Study finds Mexico’s sugar-sweetened beverage tax reduced purchases of sugary drinks

The first comprehensive peer reviewed study to examine the immediate effects of Mexico’s new tax on sugar sweetened beverages was published in The BMJ (formerly the British Medical Journal) in January 2016. The full study is available online.

Researchers from the Instituto Nacional de Salud Pública (INSP), the University of North Carolina’s Gillings School of Global Public Health and UNC’s Carolina Population Center estimated changes in household purchases of beverages over the complete year of 2014 compared with beverage purchase trends from 2012 and 2013. The study was funded mainly by long-term support to the INSP and the University of North Carolina by Bloomberg Philanthropies along with supplementary funding from the Robert Wood Johnson Foundation.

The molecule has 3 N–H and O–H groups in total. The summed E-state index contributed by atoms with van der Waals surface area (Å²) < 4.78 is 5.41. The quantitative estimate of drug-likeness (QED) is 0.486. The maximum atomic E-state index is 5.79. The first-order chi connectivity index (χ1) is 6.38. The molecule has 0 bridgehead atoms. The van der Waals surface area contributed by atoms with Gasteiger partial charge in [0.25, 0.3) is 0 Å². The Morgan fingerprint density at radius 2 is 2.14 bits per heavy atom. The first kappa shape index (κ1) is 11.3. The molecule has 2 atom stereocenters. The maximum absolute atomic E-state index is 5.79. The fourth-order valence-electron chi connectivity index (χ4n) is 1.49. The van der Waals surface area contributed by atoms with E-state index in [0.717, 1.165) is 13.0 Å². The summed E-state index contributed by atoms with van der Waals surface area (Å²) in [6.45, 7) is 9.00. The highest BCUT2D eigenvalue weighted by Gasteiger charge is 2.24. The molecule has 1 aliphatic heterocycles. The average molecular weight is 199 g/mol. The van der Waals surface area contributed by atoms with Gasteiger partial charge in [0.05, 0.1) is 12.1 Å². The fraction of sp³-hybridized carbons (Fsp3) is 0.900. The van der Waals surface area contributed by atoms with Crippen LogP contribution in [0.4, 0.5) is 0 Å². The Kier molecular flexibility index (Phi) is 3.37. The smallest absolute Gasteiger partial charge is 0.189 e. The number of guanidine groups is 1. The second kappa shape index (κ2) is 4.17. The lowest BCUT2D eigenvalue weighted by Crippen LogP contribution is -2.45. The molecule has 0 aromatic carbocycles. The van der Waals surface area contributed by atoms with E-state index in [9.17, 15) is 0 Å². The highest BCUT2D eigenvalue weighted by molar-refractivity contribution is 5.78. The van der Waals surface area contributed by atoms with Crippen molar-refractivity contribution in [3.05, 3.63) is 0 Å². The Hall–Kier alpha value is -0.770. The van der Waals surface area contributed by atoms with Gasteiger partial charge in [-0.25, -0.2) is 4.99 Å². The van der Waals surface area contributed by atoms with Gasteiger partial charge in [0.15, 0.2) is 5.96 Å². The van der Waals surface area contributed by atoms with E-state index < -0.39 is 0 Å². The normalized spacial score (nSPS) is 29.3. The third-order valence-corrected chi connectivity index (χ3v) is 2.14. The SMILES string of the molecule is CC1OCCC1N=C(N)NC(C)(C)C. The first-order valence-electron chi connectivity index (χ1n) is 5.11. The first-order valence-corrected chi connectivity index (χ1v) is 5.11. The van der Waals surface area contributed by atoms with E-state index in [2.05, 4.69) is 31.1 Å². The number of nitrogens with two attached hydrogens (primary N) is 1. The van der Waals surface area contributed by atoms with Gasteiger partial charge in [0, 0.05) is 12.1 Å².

Key findings include:

  • There was a six percent average decline in purchases of taxed beverages during 2014, reaching a 12 percent reduction by December.
  • The tax had the greatest impact among lower socioeconomic households, with a nine percent average decline in purchases of sugary drinks over 2014 and a 17 percent decline by December among that group.
  • The purchase of untaxed beverages increased by four percent overall, primarily driven by an increase in bottled water purchases. This suggests that consumers are substituting healthier beverages in place of SSBs.

Read the full study here, or download the PDF here.

Listen to an interview with Shuwen Ng by Joel Werner from the Australian Broadcasting Corporation – about the effect of the SSB tax on Mexican households.